Once you have defined your sales terms verbally, it is essential that the terms are dictated on your invoice as well. When you establish a new account, print the initial invoice before your customer leaves, ask that they read and sign the terms of sales to acknowledge they accept your terms. If the new agreement is made over the phone, offer to fax the initial invoice, and request that they return it with a signature. Do not proceed with the services or deliver merchandise until the terms are signed and accepted.
It is imperative that invoices be issued upon completion of services, if you are shipping merchandise, the invoice should accompany the product being shipped. Prior to issuing an invoice check that the invoice is accurate and provides all pertinent information.
Information Check List For Invoicing:
Shipment Date/Shipment Method
Creditors Business Name And Address
Contact Name & Phone Number For Inquiries
Invoice Number/Order Number
Description Of Contents Included In Shipment
Price Of Each Item Ordered
Subtotal Of All Items Ordered
Shipping And Handling Charges
Total Balance Due (Be Certain to Include the Due Date)
Terms and Conditions:
This is where you would dictate the service charges that will be applied in the event the invoice fails to be paid in a timely manner. Be certain to include specific information such as percentage rates and time lines of applicable service charges.
Managing incoming revenue can be challenging if you donít have an effective software installed into your computer system. In years past the A/R was predominately tracked on a spreadsheet. In todayís world technology has simplified tracking account receivables and managing aging reports. Many small businesses are using QuickBooks software by Intuit in their account receivables departments. QuickBooks is fairly simple to navigate and provides online support as well as manuals to walk newcomers through the program. If you have a new business or are researching software you can implement into your account receivables department go tohttp://www.quickbooks.intuit.com and check the variety of software available to you.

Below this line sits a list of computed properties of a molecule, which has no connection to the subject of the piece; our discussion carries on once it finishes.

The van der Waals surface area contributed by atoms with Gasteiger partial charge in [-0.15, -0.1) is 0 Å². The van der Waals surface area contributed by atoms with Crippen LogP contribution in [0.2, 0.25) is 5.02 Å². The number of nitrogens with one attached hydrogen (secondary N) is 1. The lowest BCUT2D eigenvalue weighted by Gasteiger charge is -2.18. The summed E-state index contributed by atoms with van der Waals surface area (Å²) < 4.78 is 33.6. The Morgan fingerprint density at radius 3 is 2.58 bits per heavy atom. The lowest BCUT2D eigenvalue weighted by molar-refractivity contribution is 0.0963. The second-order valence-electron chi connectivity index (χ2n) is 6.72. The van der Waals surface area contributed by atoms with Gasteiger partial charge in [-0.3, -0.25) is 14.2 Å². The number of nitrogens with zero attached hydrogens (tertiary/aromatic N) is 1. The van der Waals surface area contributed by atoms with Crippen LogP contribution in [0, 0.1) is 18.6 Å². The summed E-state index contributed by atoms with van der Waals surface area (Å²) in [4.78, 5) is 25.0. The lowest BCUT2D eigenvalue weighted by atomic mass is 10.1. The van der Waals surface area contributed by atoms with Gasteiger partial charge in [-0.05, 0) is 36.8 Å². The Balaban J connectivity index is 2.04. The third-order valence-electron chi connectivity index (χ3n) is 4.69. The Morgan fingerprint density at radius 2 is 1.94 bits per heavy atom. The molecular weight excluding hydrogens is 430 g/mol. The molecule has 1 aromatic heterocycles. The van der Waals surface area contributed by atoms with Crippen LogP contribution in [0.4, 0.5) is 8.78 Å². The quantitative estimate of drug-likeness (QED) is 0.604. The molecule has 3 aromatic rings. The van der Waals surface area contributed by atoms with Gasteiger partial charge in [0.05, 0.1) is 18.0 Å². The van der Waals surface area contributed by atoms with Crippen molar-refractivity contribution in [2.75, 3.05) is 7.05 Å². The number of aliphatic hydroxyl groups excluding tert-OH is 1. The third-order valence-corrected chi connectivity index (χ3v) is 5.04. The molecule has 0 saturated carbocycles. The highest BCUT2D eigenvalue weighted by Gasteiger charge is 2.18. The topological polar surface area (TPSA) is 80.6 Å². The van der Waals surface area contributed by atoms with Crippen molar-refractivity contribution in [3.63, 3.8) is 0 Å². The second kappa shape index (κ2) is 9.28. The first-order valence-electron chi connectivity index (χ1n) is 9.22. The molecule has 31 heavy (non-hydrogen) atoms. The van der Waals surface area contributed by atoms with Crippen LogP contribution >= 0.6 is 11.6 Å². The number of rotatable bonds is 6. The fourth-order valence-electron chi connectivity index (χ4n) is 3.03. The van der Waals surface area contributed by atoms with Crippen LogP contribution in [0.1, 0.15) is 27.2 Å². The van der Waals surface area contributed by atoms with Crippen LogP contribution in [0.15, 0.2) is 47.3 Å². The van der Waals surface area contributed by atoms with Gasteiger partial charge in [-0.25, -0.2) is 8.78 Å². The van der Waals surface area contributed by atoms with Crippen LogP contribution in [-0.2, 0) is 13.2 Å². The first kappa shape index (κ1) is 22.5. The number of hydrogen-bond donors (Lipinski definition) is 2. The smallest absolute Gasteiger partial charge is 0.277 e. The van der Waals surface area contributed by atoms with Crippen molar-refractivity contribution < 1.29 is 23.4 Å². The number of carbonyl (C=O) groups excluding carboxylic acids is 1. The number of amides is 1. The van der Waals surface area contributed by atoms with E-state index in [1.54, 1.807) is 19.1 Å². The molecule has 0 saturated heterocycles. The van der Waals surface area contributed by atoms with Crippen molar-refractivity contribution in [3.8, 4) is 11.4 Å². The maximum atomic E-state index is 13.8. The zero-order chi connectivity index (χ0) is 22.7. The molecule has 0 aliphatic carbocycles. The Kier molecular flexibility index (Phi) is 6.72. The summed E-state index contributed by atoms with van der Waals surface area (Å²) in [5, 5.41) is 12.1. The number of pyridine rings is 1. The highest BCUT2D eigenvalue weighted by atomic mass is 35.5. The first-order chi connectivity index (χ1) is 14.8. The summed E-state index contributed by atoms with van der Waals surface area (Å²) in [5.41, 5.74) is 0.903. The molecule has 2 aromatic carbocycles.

The aging report should be updated and monitored regularly to maintain accurate A/R records. The aging will assist you in identifying potential collection problems, by alerting you when accounts fall behind. It will also provide you with the payment history of each of your accounts and show any variables in payments received.
When pursuing past due accounts, timing is essential. Donít allow accounts to sit idle before contacting the client. Too many receivables staff delay collection call maintaining the idea the account will be paid sooner or later. As in all walks of life, time has a way of passing us by unnoticed. Make contact with your client the first day the account becomes delinquent. Begin your inquiries by saying... "Did you get our invoice?" or... "Is everything okay with your order?" A friendly reminder can alert the client that youíre on top of things, theyíll understand itís not likely the invoice can be set aside to pay later.
Often times, when an account becomes past due, the client is simply trying to buy a little time, and will shuffle invoices into a priority order. To make certain your invoice is on top of the priority list it is essential immediate contact takes place upon delinquency. If you have a client that you know is experiencing cash flow problems, schedule a courtesy call a few days prior to when your invoice becomes due to verify they will be meeting their obligation on time. This will put your invoice first and foremost on their mind, especially if they consistently receive reminder calls each time your invoice is due to be paid.
If a client continues to place orders and has not made an effort to pay, advise your client all orders are being put on hold until they are able to bring their account current. Do not continue to fill orders for merchandise or services until the account is paid in full, or considerably paid down to a minimum balance due.
It is important to evaluate why invoices are delinquent, there are various reason this may occur. You may have an order that is being returned. There may be an error in an order and the client is delaying payment until the issue is corrected. This is why it is so important to check invoices for accuracy prior to sending them out. If an invoice has a pricing error for instance, this could result in a Net 30 invoice becoming a Net 60 or 90 invoice, thus delaying payment received an additional 30 days. Identify the reason for past due accounts so you can address the situation and maintain a consistent flow of revenue coming in.
Donna Vestre is the President/CEO of South Coast Revenue, a Recovery Consultants Firm based in Anaheim California. To get more information on Credit and Collections, or to submit an article for inclusion in the "Guest Speakers Lounge" please visit http://www.SouthCoastRevenue.com